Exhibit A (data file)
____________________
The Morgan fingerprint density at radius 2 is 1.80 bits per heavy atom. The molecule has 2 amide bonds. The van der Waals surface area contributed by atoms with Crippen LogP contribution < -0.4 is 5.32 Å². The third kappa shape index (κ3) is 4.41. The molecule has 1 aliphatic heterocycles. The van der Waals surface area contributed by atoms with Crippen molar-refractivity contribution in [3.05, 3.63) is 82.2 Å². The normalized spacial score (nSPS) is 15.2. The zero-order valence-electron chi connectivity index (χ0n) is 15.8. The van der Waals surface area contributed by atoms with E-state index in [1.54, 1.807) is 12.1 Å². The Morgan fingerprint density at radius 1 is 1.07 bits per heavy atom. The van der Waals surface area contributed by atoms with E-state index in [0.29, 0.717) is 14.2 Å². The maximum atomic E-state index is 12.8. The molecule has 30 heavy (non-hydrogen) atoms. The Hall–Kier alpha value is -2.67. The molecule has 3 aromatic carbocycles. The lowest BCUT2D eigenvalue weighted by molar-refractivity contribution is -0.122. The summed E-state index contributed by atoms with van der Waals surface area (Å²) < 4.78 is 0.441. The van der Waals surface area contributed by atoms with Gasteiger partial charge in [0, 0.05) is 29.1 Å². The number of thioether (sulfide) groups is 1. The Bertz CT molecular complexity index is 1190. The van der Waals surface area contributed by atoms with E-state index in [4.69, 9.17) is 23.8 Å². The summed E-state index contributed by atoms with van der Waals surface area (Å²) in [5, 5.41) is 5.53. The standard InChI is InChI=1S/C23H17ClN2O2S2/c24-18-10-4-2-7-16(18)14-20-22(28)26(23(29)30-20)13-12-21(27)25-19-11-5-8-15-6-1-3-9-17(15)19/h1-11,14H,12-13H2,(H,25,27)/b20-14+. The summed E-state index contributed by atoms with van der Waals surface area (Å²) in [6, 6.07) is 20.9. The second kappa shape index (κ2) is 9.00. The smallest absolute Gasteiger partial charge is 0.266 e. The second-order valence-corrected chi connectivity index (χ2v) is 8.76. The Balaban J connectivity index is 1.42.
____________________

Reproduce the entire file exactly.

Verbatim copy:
The Morgan fingerprint density at radius 2 is 1.80 bits per heavy atom. The molecule has 2 amide bonds. The van der Waals surface area contributed by atoms with Crippen LogP contribution < -0.4 is 5.32 Å². The third kappa shape index (κ3) is 4.41. The molecule has 1 aliphatic heterocycles. The van der Waals surface area contributed by atoms with Crippen molar-refractivity contribution in [3.05, 3.63) is 82.2 Å². The normalized spacial score (nSPS) is 15.2. The zero-order valence-electron chi connectivity index (χ0n) is 15.8. The van der Waals surface area contributed by atoms with E-state index in [1.54, 1.807) is 12.1 Å². The Morgan fingerprint density at radius 1 is 1.07 bits per heavy atom. The van der Waals surface area contributed by atoms with E-state index in [0.29, 0.717) is 14.2 Å². The maximum atomic E-state index is 12.8. The molecule has 30 heavy (non-hydrogen) atoms. The Hall–Kier alpha value is -2.67. The molecule has 3 aromatic carbocycles. The lowest BCUT2D eigenvalue weighted by molar-refractivity contribution is -0.122. The summed E-state index contributed by atoms with van der Waals surface area (Å²) < 4.78 is 0.441. The van der Waals surface area contributed by atoms with Gasteiger partial charge in [0, 0.05) is 29.1 Å². The number of thioether (sulfide) groups is 1. The Bertz CT molecular complexity index is 1190. The van der Waals surface area contributed by atoms with E-state index in [4.69, 9.17) is 23.8 Å². The summed E-state index contributed by atoms with van der Waals surface area (Å²) in [5, 5.41) is 5.53. The standard InChI is InChI=1S/C23H17ClN2O2S2/c24-18-10-4-2-7-16(18)14-20-22(28)26(23(29)30-20)13-12-21(27)25-19-11-5-8-15-6-1-3-9-17(15)19/h1-11,14H,12-13H2,(H,25,27)/b20-14+. The summed E-state index contributed by atoms with van der Waals surface area (Å²) in [6, 6.07) is 20.9. The second kappa shape index (κ2) is 9.00. The smallest absolute Gasteiger partial charge is 0.266 e. The second-order valence-corrected chi connectivity index (χ2v) is 8.76. The Balaban J connectivity index is 1.42.